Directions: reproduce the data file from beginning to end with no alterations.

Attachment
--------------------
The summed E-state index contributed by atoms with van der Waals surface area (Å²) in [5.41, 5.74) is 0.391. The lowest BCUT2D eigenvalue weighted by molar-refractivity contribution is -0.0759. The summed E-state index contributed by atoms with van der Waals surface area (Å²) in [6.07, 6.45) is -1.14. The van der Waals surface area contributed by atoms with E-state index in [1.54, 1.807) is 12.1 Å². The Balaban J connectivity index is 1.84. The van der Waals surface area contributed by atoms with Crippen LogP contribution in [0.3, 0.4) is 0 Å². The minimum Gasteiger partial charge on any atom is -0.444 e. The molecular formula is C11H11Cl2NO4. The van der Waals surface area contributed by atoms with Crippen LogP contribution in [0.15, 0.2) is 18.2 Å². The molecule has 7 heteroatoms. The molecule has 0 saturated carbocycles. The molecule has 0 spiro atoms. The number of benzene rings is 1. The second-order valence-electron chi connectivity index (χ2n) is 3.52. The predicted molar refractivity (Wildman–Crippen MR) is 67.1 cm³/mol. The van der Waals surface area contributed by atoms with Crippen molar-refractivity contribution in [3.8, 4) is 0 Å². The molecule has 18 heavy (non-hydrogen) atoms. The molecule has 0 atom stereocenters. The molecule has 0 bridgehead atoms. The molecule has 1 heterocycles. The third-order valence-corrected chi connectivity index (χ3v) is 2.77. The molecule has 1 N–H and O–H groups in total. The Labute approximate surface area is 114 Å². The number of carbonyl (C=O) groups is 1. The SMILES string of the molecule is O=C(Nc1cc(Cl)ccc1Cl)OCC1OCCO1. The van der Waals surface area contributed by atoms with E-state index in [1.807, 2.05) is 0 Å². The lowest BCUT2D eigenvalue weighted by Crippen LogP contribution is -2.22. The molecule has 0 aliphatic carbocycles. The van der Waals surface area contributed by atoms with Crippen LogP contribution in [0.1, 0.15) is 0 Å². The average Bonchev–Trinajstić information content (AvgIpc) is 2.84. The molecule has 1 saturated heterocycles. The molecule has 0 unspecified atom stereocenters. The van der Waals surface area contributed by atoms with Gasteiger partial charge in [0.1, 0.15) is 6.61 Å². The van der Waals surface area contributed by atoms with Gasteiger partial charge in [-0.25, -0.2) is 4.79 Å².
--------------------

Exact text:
The summed E-state index contributed by atoms with van der Waals surface area (Å²) in [5.41, 5.74) is 0.391. The lowest BCUT2D eigenvalue weighted by molar-refractivity contribution is -0.0759. The summed E-state index contributed by atoms with van der Waals surface area (Å²) in [6.07, 6.45) is -1.14. The van der Waals surface area contributed by atoms with E-state index in [1.54, 1.807) is 12.1 Å². The Balaban J connectivity index is 1.84. The van der Waals surface area contributed by atoms with Crippen LogP contribution in [0.3, 0.4) is 0 Å². The minimum Gasteiger partial charge on any atom is -0.444 e. The molecular formula is C11H11Cl2NO4. The van der Waals surface area contributed by atoms with Crippen LogP contribution in [0.15, 0.2) is 18.2 Å². The molecule has 7 heteroatoms. The molecule has 0 saturated carbocycles. The molecule has 0 spiro atoms. The number of benzene rings is 1. The second-order valence-electron chi connectivity index (χ2n) is 3.52. The predicted molar refractivity (Wildman–Crippen MR) is 67.1 cm³/mol. The van der Waals surface area contributed by atoms with Crippen molar-refractivity contribution in [3.8, 4) is 0 Å². The molecule has 18 heavy (non-hydrogen) atoms. The molecule has 0 atom stereocenters. The molecule has 0 bridgehead atoms. The molecule has 1 heterocycles. The third-order valence-corrected chi connectivity index (χ3v) is 2.77. The molecule has 1 N–H and O–H groups in total. The Labute approximate surface area is 114 Å². The number of carbonyl (C=O) groups is 1. The SMILES string of the molecule is O=C(Nc1cc(Cl)ccc1Cl)OCC1OCCO1. The van der Waals surface area contributed by atoms with E-state index in [1.807, 2.05) is 0 Å². The lowest BCUT2D eigenvalue weighted by Crippen LogP contribution is -2.22. The molecule has 0 aliphatic carbocycles. The van der Waals surface area contributed by atoms with Crippen LogP contribution in [0.1, 0.15) is 0 Å². The average Bonchev–Trinajstić information content (AvgIpc) is 2.84. The molecule has 1 saturated heterocycles. The molecule has 0 unspecified atom stereocenters. The van der Waals surface area contributed by atoms with Gasteiger partial charge in [0.1, 0.15) is 6.61 Å². The van der Waals surface area contributed by atoms with Gasteiger partial charge in [-0.25, -0.2) is 4.79 Å².